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Dangerous demographics? The effect of urbanisation and metropolisation on African Civil wars, 1961–2010

Schulz, Nicolai (2015) Dangerous demographics? The effect of urbanisation and metropolisation on African Civil wars, 1961–2010. Civil Wars, 17 (3). pp. 291-317. ISSN 1369-8249

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Identification Number: 10.1080/13698249.2015.1100277

Abstract

Whether urbanisation promotes or inhibits the risk of civil war is disputed: while case studies usually support the former, quantitative investigations have found either the latter or no significant correlation at all. I argue that this contradiction is due to a conceptual and operational over-aggregation of urbanisation, ignoring its intrastate variation. I claim that a high relative concentration of the urban population and political, economic and social institutions in the largest city – so-called metropolisation – can increase both the motivation for and the feasibility of rebellion in a country. Triangulating case study evidence with a quantitative cross-national time series design, I show that metropolisation significantly and robustly increases the risk of governmental conflict in particular and hence civil war in general.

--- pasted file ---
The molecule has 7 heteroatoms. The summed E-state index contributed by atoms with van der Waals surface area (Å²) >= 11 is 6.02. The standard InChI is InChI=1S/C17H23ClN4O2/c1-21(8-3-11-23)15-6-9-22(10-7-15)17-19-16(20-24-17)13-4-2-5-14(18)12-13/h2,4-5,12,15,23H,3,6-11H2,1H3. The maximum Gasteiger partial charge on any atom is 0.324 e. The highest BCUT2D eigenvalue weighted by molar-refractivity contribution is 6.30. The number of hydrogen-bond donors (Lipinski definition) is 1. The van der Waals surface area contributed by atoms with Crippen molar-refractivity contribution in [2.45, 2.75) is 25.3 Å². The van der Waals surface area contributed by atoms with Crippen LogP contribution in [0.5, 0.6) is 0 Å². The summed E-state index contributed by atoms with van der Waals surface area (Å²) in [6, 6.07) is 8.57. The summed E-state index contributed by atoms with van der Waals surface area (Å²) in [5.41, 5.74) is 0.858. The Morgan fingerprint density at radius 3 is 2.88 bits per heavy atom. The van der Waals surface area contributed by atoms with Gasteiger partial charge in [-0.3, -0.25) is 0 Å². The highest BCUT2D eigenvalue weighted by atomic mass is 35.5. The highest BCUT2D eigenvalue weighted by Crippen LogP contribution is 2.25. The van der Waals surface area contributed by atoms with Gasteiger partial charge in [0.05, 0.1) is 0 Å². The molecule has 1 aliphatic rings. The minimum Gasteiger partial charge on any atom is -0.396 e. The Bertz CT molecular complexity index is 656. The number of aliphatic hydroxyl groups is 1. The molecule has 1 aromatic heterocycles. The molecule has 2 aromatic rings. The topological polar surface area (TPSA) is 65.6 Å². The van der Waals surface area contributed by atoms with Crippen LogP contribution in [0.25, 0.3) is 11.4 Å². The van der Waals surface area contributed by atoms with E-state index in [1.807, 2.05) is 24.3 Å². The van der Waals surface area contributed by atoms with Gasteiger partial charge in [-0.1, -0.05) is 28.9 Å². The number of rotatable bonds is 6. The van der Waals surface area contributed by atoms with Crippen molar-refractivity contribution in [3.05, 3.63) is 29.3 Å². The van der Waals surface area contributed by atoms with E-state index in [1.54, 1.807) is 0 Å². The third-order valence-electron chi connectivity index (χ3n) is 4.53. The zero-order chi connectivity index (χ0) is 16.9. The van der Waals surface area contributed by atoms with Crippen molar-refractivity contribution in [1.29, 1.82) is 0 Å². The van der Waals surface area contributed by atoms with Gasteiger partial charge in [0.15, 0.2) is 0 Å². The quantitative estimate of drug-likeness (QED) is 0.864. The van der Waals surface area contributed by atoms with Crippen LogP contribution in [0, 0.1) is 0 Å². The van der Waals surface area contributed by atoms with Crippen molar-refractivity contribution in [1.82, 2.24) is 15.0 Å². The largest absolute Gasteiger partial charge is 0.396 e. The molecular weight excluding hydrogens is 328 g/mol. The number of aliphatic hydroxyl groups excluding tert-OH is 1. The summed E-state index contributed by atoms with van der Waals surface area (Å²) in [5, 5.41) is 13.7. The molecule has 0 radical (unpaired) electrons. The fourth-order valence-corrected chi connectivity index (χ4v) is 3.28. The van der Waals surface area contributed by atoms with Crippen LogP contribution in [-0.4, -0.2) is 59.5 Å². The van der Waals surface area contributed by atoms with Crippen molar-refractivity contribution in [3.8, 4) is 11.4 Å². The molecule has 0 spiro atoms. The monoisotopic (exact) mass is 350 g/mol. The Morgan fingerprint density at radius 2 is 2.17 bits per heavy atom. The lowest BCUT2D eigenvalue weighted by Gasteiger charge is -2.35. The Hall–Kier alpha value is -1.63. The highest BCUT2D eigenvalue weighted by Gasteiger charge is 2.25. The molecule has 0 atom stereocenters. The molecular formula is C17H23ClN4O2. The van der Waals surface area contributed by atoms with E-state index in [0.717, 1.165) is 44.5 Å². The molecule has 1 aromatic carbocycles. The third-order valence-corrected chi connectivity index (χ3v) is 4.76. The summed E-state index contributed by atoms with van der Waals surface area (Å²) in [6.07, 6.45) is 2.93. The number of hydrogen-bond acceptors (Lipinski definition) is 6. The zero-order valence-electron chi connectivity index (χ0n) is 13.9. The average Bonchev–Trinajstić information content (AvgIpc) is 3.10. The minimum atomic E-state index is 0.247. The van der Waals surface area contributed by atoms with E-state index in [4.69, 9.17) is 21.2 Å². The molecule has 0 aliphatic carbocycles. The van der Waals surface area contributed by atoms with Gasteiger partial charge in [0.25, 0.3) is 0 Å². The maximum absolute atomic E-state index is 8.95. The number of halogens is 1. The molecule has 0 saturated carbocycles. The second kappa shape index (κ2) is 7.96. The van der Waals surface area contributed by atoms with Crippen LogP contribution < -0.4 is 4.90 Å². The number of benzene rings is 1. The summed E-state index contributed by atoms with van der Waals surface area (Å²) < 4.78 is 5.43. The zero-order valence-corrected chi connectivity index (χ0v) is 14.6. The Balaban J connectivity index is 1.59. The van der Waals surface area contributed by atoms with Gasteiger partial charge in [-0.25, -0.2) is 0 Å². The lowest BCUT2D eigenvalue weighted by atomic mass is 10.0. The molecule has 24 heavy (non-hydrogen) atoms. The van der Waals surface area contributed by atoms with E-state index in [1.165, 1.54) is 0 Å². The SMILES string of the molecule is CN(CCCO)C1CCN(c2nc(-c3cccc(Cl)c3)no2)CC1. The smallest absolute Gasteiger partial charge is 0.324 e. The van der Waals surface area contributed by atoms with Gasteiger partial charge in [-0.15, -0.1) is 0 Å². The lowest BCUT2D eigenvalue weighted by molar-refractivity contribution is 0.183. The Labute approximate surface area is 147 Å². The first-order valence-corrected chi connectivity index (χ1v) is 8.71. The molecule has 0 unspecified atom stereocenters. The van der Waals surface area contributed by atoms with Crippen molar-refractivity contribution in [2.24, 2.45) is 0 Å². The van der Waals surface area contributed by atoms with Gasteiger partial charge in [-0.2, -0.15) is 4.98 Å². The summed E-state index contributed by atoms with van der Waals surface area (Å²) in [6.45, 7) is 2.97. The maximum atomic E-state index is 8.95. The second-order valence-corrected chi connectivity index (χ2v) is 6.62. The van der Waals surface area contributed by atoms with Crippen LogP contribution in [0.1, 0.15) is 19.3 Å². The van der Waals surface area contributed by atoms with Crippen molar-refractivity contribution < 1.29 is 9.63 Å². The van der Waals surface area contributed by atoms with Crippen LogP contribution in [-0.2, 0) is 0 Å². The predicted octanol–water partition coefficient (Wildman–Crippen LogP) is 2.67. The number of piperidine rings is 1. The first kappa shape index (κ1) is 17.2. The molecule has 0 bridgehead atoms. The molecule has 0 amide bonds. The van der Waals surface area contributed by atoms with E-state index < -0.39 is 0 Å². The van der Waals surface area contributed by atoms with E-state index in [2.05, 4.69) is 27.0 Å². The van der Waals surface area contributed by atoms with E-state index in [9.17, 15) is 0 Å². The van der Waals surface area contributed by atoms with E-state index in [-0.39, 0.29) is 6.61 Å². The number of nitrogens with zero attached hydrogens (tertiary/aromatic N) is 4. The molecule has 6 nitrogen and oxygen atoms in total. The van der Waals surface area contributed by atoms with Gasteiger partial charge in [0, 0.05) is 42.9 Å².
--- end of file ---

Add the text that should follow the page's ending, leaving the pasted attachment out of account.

Item Type: Article
Official URL: http://www.tandfonline.com/loi/fciv20
Additional Information: © 2015 Taylor & Francis
Divisions: International Development
Subjects: J Political Science > JA Political science (General)
Sets: Departments > International Development
Date Deposited: 18 Dec 2015 13:32
Last Modified: 20 Sep 2019 02:03
URI: http://eprints.lse.ac.uk/id/eprint/64761

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